An Azure Managed Services provider will customise their services to reflect your situation and goals. Examples of other Azure Managed Services include advanced monitoring, capacity management, backup management and patch management.
IT Infrastructure Managed Services
IT Infrastructure Managed Services is a catch-all term for the third-party management and support of IT systems, including hardware (e.g. servers and network equipment) and software.
The service can encompass cloud computing platforms, telecommunications (e.g. Internet cabling and phone lines), power equipment, data centres and IT services, such as backup.
Desktop-as-as-Service is also referred to as a remote desktop or virtual desktop. It’s a cloud service that allows people to access their desktops from different devices remotely. DaaS enables continuity between devices and is often used by companies with employees who work away from the office or who are using their personal devices (known as BYOD – bring your own device).
Managed Desktop Services
This term has become synonymous with the Microsoft Managed Desktop service, also known as MMD, see below.
Microsoft Managed Desktop Service (MMD)
The Microsoft Managed Desktop (MMD) service delivers a complete and secure desktop management service through modern devices.
It combines Office 365 ProPlus and Windows 10 and deploys your custom line-of-business applications via the cloud. MMD includes user support; a Microsoft partner (like us) typically delivers this piece.
For a deeper dive of MMD, check out Launching the Next Generation of Desktop Management.
Windows Virtual Desktop (WVD)
Windows Virtual Desktop is a desktop and app virtualisation service that runs in the cloud.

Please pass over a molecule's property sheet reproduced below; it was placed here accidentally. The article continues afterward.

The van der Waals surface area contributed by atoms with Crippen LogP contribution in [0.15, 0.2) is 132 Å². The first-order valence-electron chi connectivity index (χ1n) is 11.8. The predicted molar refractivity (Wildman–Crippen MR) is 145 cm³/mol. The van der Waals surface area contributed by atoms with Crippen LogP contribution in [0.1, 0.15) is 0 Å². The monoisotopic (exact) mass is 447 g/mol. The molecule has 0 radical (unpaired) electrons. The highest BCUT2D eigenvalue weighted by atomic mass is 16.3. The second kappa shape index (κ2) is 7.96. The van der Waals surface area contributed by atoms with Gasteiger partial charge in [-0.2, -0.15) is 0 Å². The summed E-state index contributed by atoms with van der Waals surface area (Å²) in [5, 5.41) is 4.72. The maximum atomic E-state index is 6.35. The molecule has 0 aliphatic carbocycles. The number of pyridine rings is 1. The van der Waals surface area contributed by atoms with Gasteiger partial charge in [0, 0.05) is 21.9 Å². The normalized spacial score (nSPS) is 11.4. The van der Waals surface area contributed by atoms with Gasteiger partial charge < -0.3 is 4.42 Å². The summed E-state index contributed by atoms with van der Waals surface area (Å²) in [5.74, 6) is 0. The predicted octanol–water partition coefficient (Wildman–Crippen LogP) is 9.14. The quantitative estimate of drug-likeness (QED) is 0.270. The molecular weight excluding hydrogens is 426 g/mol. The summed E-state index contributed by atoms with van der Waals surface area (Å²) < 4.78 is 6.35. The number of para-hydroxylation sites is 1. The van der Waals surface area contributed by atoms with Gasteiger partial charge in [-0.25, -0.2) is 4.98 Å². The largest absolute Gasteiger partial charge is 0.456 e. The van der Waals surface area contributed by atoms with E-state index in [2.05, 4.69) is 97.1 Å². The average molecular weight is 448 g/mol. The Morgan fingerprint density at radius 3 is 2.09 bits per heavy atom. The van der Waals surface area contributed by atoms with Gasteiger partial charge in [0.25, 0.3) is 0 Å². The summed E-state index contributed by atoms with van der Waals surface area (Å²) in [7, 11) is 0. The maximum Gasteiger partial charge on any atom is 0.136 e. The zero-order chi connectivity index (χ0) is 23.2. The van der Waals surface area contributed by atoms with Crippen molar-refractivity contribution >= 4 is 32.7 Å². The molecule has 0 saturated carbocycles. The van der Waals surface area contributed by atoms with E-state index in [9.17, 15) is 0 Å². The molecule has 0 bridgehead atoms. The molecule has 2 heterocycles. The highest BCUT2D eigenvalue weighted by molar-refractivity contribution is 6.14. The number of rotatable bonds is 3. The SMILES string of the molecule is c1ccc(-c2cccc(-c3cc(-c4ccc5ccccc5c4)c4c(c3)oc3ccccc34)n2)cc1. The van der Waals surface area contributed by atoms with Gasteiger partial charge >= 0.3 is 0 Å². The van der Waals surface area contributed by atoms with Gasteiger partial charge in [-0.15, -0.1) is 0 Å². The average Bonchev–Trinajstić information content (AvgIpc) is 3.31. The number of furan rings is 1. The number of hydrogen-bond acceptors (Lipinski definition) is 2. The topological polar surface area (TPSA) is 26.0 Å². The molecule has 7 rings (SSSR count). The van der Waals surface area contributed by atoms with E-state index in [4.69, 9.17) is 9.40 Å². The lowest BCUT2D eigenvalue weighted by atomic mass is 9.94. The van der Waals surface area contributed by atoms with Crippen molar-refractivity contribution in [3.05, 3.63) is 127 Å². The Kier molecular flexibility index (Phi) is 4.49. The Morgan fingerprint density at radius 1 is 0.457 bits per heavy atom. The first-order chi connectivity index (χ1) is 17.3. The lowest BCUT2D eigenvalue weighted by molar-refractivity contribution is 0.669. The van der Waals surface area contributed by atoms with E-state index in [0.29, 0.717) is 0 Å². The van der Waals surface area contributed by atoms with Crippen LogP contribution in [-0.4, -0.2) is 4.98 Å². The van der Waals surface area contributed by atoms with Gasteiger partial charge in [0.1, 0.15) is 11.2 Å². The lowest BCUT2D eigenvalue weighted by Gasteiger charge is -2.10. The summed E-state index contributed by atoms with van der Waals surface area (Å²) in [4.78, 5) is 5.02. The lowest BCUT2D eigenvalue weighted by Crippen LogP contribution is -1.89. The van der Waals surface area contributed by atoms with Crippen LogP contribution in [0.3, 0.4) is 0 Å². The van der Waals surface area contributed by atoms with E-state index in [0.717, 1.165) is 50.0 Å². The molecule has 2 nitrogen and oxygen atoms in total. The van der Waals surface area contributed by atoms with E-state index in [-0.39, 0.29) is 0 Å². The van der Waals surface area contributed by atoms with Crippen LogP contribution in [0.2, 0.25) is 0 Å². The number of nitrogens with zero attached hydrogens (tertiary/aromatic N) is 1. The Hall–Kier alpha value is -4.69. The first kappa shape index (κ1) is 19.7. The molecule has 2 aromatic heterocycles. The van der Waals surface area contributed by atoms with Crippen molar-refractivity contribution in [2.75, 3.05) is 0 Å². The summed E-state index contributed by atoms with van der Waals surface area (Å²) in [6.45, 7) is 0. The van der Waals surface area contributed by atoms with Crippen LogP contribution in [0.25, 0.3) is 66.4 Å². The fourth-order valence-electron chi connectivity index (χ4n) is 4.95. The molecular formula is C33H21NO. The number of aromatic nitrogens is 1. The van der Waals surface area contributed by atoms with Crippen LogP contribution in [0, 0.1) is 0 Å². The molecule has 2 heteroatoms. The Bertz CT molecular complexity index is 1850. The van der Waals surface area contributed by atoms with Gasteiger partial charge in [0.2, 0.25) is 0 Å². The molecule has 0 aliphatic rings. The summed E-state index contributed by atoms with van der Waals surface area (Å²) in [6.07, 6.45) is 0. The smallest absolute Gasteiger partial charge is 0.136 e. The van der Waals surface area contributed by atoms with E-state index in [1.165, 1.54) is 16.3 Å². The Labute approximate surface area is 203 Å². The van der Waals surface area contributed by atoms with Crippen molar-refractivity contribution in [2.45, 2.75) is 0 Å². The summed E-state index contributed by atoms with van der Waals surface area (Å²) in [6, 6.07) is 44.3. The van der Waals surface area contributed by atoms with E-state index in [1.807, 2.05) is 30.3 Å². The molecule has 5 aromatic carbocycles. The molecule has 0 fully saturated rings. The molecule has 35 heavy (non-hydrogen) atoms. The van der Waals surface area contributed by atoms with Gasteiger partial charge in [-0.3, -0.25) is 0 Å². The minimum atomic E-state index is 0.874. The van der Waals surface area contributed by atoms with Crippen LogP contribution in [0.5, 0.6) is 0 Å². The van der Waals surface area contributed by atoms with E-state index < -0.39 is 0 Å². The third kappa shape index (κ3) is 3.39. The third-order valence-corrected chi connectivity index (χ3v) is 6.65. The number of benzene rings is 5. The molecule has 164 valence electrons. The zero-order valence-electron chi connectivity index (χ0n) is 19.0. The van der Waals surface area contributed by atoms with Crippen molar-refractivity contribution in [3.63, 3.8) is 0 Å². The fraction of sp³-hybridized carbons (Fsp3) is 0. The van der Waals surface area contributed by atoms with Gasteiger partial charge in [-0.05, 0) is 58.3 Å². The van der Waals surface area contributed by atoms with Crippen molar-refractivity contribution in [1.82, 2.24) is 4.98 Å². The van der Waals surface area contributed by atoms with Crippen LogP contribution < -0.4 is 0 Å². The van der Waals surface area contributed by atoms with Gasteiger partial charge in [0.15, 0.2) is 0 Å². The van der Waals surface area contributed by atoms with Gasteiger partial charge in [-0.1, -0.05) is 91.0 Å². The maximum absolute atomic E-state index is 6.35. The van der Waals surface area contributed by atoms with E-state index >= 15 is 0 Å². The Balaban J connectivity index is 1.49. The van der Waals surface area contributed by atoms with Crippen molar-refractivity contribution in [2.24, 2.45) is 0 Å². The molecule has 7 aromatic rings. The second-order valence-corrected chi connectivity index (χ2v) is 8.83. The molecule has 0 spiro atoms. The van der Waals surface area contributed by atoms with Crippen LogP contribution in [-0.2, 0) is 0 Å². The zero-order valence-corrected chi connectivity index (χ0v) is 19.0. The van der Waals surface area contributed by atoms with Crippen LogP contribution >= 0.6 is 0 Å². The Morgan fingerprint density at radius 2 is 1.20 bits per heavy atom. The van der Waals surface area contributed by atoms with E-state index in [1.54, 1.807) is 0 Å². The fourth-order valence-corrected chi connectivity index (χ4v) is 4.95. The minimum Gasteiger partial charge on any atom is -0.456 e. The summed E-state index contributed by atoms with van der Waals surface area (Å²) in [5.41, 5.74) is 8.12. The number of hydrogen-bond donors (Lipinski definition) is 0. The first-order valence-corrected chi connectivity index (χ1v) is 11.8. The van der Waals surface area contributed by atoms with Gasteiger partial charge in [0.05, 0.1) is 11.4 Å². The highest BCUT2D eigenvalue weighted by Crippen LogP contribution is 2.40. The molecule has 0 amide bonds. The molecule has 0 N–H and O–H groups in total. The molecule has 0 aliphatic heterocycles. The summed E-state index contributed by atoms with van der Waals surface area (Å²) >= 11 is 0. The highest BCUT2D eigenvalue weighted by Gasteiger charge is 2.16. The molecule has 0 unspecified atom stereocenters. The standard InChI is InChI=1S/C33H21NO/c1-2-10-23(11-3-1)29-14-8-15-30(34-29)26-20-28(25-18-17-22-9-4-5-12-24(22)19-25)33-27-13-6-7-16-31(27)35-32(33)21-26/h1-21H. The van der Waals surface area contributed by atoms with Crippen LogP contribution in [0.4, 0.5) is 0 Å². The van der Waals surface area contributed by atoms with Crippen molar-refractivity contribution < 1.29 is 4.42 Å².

MMD (above) can be confused with Windows Virtual Desktop; they’re not the same; Microsoft Managed Desktop vs Windows Virtual Desktop.
Mobile Device Management (MDM)
MDM is a type of security software for monitoring, managing and securing employees’ mobile devices, whether privately or corporately owned.
Managed Service Providers and in-house IT teams use MDM. It works across multiple mobile service providers and mobile operating systems.
Mobile Application Management (MAM)
As with MDM, MAM is used by Managed Service Providers and internal IT teams. While MDM secures devices, MAM (Mobile Application Management) secures the data on them.
Managed Print Services
Managed Print Service providers take on the burden of maintaining your printing devices – copiers, scanners and fax machines. Authentication and other security controls save money by reducing waste and prevent sensitive information from falling into the wrong hands.
A well-managed print fleet also improves productivity, by minimising downtime, for example. Learn more from Mirus IT – a Content+Cloud company – print management services.
Managed Voice Services
A Managed Voice Service typically rolls your internet connection, hardware and Voice over Internet Protocol (VoIP) into one managed service package.
Microsoft Teams Voice is disrupting the marketplace, replacing traditional enterprise phone systems. As a robust, fully unified communications system, it travels with your users. See our Microsoft Teams Voice: make calling simple with VoIP if you’re interested in learning more.
Baas (Backup-as-a-Service), also known as cloud backup or online backup service, is an offsite data storage service managed by a vendor. Files, folders, or the entire contents of a hard drive are backed up to a secure, cloud-based data repository via a network connection.
Disaster-Recovery-as-a-Service allows you to back up your data and IT infrastructure to a third-party cloud computing environment. In the event of a significant debilitating incident, a DRaaS service provider enables you to regain access to your data and systems and restore your operations.
Data Centre Managed Services
A Managed Data Centre provides similar functionality and features to a standard data centre. Here, a third-party provider deploys, manages and monitors your data on your organisation’s behalf.
Application Management Services
An AMS (Application Management Services) provider lets you delegate the responsibility of supporting, maintaining and monitoring your apps.
An Application Management Service provider also helps to fine-tune your business applications to leverage their performance.
Would you like our help?
We hope you found this IT Managed Services Glossary of Terms useful. If you’d like to explore how we can assist you, or simply have a question, you’re welcome to get in touch. And we’re well placed to assist; we work with organisations of all shapes and sizes and we’re the UK’s leading Microsoft Partner.